Fewer people are taking steps to prepare for retirement despite rising anxiety levels.

People are growing more concerned about the state of their retirement savings however fewer are taking concrete steps to address those concerns than in previous years.

Forty-one percent of respondents to Franklin Templeton’s 2016 Retirement Income Strategies and Expectations (RISE) survey said they have not begun saving for retirement, up from 35 percent in 2014. Meanwhile, 70 percent of respondents reported feeling stress about their retirement savings situation compared with 67 percent in 2015.

More than half of respondents are more concerned today about outliving their assets or having to make major sacrifices during retirement. A year ago, only 43 percent were concerned about this possibility.

While both Gen Xers and millennials reported anxiety about retirement, millennials tended to have a more optimistic outlook. Thirty-five percent of millennials believe their retirement will be better than previous generations. Only 26 percent of Gen Xers had a similar positive outlook. Gen Xers and millennials were the most concerned about being able to pay for expenses in retirement (89 and 90 percent, respectively).

A lack of fundamental understanding about retirement costs could contribute to anxiety levels, said Franklin Templeton. Of those respondents who reported experiencing significant stress when thinking about their retirement savings, 65 percent indicated they did not have an understanding of how much they should expect to spend on an annual basis during retirement. Similarly, 60 percent of those who were concerned about managing retirement income do not know how they will pay their medical expenses during retirement.

The ability to pay for health care costs is the topic of greatest concern among respondents, with 39 percent of both baby boomers and Gen Xers expressing concerns about health care costs.

One-quarter of respondents said their retirement strategy is complete, but Franklin Templeton’s study revealed generational differences in levels of preparation. Fifty-one percent of Gen Xers called their retirement income strategy inadequate, and 40 percent of millennials said they have no retirement strategy at all.

Household composition played a role in confidence as well. Only 15 percent of households with children under 18 felt their retirement income strategy was complete, compared with 29 percent of those with no children. Those with minor children also indicated they may consider delaying retirement due to insufficient income.

“Our annual RISE survey consistently underscores the importance of creating a retirement income strategy to not only help meet long-term savings goals, but also reduce stress and anxiety surrounding retirement planning,” said Michael Doshier, vice president of retirement marketing for Franklin Templeton Investments. “That being said, retirement planning strategies are not one-size-fits-all, a fact that this year’s data certainly reinforces. Needs, expectations and concerns can vary widely depending on a variety of factors — such as age and lifestyle considerations — all of which can play a key role in the development and implementation of a successful retirement income strategy.”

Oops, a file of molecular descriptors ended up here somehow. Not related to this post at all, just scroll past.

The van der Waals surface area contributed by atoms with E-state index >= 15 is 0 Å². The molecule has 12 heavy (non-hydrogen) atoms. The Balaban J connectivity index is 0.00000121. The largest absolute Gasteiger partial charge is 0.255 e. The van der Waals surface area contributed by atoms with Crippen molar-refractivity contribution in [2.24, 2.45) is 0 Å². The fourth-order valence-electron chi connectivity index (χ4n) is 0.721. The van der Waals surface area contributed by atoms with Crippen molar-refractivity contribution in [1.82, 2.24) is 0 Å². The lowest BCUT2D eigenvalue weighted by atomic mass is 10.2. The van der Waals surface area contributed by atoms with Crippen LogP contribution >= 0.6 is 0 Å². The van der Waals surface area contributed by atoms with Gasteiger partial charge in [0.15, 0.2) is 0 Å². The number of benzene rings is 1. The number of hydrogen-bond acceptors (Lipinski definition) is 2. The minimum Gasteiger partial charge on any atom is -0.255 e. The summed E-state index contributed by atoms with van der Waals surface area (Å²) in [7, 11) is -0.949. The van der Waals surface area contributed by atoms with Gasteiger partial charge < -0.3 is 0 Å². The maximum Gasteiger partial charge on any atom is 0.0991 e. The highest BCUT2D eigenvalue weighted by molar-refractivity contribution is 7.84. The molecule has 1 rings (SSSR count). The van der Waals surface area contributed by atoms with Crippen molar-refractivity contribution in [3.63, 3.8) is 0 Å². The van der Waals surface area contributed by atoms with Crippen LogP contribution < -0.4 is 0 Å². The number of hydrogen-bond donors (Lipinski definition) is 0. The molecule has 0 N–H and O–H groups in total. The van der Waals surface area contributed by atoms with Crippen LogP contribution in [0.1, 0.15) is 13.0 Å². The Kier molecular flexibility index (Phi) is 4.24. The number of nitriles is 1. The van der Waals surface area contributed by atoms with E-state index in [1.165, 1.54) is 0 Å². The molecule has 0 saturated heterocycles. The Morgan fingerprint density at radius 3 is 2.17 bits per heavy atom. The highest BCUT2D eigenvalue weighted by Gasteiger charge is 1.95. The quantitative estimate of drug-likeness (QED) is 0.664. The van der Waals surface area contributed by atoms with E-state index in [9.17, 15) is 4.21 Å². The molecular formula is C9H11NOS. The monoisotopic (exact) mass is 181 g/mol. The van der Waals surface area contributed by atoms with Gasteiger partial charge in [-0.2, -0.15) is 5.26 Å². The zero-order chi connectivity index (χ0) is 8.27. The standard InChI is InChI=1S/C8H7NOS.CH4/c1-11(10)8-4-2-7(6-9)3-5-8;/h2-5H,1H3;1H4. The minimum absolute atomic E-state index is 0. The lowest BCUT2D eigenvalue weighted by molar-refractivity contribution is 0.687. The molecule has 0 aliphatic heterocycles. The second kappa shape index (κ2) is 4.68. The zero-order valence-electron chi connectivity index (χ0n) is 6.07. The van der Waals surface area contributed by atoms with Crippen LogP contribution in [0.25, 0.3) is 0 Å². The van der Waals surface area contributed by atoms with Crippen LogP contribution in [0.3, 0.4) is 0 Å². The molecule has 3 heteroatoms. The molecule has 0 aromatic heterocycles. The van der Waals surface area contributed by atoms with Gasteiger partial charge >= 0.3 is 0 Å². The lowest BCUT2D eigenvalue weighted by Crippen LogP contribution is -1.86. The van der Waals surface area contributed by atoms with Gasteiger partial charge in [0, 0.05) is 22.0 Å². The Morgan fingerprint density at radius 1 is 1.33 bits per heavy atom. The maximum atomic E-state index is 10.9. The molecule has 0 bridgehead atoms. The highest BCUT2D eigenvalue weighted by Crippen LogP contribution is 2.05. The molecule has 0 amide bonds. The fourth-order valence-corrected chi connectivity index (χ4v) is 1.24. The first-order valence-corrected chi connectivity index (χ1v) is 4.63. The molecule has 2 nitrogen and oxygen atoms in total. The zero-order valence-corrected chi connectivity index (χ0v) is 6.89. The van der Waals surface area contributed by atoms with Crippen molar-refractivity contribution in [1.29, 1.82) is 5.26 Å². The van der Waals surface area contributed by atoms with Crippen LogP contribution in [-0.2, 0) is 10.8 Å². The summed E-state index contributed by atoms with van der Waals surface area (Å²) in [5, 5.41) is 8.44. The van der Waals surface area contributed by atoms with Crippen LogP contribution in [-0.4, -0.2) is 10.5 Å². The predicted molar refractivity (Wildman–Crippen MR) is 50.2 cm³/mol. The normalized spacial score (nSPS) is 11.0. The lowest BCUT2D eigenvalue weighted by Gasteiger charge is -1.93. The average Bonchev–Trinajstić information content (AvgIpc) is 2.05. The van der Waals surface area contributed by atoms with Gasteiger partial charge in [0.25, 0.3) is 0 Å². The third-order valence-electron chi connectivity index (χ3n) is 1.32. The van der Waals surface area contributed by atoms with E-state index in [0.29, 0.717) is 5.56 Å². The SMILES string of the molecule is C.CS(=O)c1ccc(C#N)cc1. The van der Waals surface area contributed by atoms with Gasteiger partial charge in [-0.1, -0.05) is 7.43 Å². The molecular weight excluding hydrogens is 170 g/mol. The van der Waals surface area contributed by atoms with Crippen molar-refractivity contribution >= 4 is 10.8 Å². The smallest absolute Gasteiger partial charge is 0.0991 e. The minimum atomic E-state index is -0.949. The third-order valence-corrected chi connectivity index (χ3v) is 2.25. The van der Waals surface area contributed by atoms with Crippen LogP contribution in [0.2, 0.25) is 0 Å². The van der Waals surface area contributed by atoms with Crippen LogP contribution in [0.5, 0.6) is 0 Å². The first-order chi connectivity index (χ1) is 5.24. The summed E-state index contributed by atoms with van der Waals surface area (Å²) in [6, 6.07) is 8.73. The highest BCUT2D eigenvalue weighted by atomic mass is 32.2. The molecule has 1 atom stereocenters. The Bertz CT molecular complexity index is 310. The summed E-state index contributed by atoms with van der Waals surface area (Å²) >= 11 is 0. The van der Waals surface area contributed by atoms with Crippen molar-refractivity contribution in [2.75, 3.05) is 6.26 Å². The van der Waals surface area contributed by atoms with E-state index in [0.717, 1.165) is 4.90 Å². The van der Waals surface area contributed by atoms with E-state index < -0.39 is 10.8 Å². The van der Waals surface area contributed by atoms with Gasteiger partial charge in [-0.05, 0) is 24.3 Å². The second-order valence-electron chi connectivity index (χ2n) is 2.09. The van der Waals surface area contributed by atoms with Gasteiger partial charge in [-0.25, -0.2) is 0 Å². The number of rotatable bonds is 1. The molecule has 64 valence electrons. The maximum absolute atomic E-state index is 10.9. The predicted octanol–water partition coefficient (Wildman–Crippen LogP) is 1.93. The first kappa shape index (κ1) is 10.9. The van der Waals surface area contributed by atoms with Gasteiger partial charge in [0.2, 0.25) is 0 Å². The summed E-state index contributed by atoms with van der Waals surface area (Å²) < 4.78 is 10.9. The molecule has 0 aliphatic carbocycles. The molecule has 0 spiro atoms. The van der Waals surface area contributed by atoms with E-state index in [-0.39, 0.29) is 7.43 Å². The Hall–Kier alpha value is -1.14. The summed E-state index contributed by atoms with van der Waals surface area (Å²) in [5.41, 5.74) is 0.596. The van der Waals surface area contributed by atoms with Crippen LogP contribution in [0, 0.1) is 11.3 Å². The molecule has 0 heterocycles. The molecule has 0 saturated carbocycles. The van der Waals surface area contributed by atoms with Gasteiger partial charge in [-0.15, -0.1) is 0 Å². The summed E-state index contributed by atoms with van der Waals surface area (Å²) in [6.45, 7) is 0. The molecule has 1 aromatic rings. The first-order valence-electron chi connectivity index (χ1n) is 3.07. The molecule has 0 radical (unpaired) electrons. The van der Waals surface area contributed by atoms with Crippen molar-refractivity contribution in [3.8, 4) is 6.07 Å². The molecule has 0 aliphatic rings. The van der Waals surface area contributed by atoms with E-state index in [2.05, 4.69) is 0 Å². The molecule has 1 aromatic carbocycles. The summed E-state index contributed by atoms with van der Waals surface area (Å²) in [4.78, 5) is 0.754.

Preparedness steps

Strategies that helped reduce anxiety about retirement preparedness included having a formal or completed retirement plan, and obtaining professional financial advice. The majority of respondents (60 percent) in all age groups considered a financial advisor important to both the planning process and generating income during retirement. However, only 23 percent currently work with an advisor, and only 2 percent said they plan to begin working with an advisor in the next five years.

The survey also underscored the importance of taking advantage of all available retirement savings options, with 67 percent of retirees advising pre-retirees to contribute as much as they can either to their personal savings (56 percent) or workplace retirement plan (54 percent). Retired respondents also emphasized the value of professional advice, with nearly one-third (30 percent) recommending that pre-retirees work with a qualified financial advisor to help achieve retirement goals.

The need for specific retirement planning resources varies across generations. When working respondents were asked to identify which financial wellness topics/tools would be the most helpful for their current employer to provide resources on, millennials were most likely to choose debt management (22 percent) and college savings resources (13 percent), while 31 percent of baby boomers indicated that resources to help determine medical costs in retirement would be the most relevant.

As in past years, the top piece of advice retirees have for their non-retired counterparts is to save early, often and consistently (71 percent). When respondents were asked to describe their feelings about their retirement income plan, those who were already saving exhibited more understanding, confidence and happiness overall, compared with those who have not started saving for retirement (63 percent vs. 24 percent).

The RISE survey was conducted online among a sample of 2,019 adults, including 1,011 men and 1,008 women 18 years of age or older. The survey was administered between January 4 and 18, 2016, by ORC International.

See also:

These 2 investing biases could shrink retirement savings 70 percent

Retirement confidence among boomers dips to 4-year low

Fewer of us save; more are confident of retirement. Are we crazy?

 

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